This review has now officially hit the end, and that is perfect since I want to get some sleep. Reviews are out of order; I finished this review after I did my reality show review of “The TaeTiSeo” (check it out), but that shouldn’t matter. Anyhow, for my upcoming reviews, to add one more Halloween themed song, Orange Caramel’s “Catallena” is in mind (I will argue the concept is Halloween themed, even though…from stage performances, it has been about food…? More details later if I do review it). Now besides those songs, I did receive a song request and I’m glad it differs from a lot of other songs I’ve reviewed. It’s a K-Drama OST song, so that should be interesting. Another song I want to review is Secret’s Jiuen’s solo comeback of “Twenty-Five”. 

Reviews will be slightly late, however. I’m booked with a lot of work, so I may take a break for a few days/one week depending. On the bright side, though, I will be able to work on my reviews on a different document, so no more live posting ([WORK IN PROGRESS]) which will be nice. 

Anyhow, stay tuned and keep checking back. I will still post as much as I can. After all, if “I try to stop…when you call me I stop where I’m going and run to you”. Keep checking back. Expect either Jieun’s comeback or Orange Caramel’s “Catallena” as my next review. 

2PM – “Go Crazy” Review

2PM – “Go Crazy” (Live Performance)

2PM – Go Crazy

Reviewed on October 10, 2014

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Personal Message: Firstly, I am trying out Google Docs for a place to do my reviews/posts. However, to keep a low-stake situation (in case something goes utterly wrong), I am testing that with a show review of “The TaeTiSeo”. That does mean I am writing two separate things so forgive me for some delay. On the bright side, if it all works out, no more “spoiling” review issues. Also instead of saying “[UNFINISHED]”, I’m using a better terminology with “[WORK IN PROGRESS]”. Sounds slightly more sophisticated; or at least I hope.  

Anyhow, it has been about 6 days I believe since my last review of Ailee’s “Don’t Touch Me”. As stated, I was extremely busy and had to wait until Friday for another review to come out. Nevertheless, I kept my promise of reviewing a male group. Today we’ll take a look at 2PM’s recent comeback of “Go Crazy”. Actually “recent” may be slightly exaggerated; this song is roughly a month old. On track, although I’m personally unfamiliar with these gentlemen, their group does have some reputation and popularity. 

Continuing on, the link above is a live performance. They do have a dance practice video but, it’s not very serious. It proved to be humorous, but that is to match up with the song’s theme (explained later on in the review). On the negative side, however, that forced me to once again use a live performance video. My personal issues with live performances are video and audio quality; the video tends to be “pixelated”/blurry, and with hearing live singing and fanchants, it muddles down what the song genuinely sounds like. For those wondering, I review songs from a regular audio standpoint (the audio if you were to buy it, etc.). Official dance practices typically include the normal audio of a song, and a very vivid image of the choreography. As a result, that explains why I heavily prefer dance practices over live performances. Ignoring this rant, the live performance was still splendid.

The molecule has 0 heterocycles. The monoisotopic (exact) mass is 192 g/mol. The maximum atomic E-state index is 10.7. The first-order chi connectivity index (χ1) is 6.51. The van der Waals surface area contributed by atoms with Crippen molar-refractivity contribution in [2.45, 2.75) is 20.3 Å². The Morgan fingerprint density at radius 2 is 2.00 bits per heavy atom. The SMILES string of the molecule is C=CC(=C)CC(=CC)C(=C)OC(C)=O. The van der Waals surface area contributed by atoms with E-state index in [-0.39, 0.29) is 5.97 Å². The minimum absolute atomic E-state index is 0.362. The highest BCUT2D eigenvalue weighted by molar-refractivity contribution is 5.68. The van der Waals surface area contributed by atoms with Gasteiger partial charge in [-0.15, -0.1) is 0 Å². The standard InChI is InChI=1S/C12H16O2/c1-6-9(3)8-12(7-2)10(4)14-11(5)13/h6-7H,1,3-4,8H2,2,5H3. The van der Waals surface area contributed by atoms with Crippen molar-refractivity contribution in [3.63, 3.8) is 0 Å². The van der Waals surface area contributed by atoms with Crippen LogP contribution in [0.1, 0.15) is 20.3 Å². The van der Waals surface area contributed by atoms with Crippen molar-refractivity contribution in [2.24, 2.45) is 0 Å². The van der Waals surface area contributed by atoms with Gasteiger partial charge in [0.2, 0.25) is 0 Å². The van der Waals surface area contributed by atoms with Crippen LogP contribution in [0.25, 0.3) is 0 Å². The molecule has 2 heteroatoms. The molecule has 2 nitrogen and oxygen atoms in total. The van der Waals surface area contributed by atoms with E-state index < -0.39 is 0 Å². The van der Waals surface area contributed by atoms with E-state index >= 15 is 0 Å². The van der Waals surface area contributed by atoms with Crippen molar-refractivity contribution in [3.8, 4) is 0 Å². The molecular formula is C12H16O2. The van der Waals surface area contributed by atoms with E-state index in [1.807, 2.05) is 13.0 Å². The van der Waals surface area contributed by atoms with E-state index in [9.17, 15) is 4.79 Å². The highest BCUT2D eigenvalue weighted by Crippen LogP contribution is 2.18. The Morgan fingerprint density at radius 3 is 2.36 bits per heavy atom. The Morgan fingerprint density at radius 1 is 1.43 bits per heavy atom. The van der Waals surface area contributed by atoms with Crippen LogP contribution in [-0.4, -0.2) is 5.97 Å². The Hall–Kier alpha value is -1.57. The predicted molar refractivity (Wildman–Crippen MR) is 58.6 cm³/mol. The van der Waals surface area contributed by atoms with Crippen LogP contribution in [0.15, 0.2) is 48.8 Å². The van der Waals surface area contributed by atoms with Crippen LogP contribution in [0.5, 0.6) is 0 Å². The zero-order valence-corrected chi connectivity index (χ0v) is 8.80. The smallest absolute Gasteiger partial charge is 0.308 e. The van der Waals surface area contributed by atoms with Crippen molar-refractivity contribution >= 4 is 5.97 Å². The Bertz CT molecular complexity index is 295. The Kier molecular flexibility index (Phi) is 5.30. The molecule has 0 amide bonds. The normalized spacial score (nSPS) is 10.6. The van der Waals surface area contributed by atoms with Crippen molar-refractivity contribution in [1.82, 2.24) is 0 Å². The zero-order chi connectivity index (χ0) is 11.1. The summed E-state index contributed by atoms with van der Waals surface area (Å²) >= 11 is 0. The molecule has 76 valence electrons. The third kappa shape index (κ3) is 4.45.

Anyhow, enough said. With a somewhat recent comeback, 2PM continues to garner more fans. They’re showing off a jocular, upbeat and funky concept. Let’s take a look and see how they make ladies and men “Go Crazy”. 

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Song Total Score: 6/10 (6/10 raw score) – Average score of the sub-categories, separate so Choreography Score doesn’t affect it.

– Vocals: 6/10 – For “Go Crazy”, intensive vocal work is nonexistent. What the men of 2PM showcase, however, are some decent melodic lines. On top of that, they add a lot of energetic parts for the song. Overall, however, the vocals aren’t spectacular; the singing comes out to be moreover chanting and mellow versus sweet and melodic. As I stated earlier, I’m not too familiar with them and thus, may not have the best idea on 2PM’s true vocal abilities. For what is heard in “Go Crazy”, nothing too impressive. 

The choruses do showcase some solid vocals, and in addition, even Bridge 1. However, every other section comes out on the average side. In the end, very slightly above average for vocals; nothing outstanding at all.

– Song Structure: 6/10 (6.44/10 raw score) – Going to have scores for “Verse score”, “Pre-Chorus score”, “Chorus score”, etc.)

The song goes in this structure and order:

Introduction, Verse, Pre-Chorus, Chorus, Post-Chorus, Verse, Rap, Chorus, Bridge 1, Bridge 2, Chorus, Conclusion

For “Song Structure”, I’m going to go through each section (Verse, Chorus, etc) and give a score per section. After that, the average is the “Song Structure” score.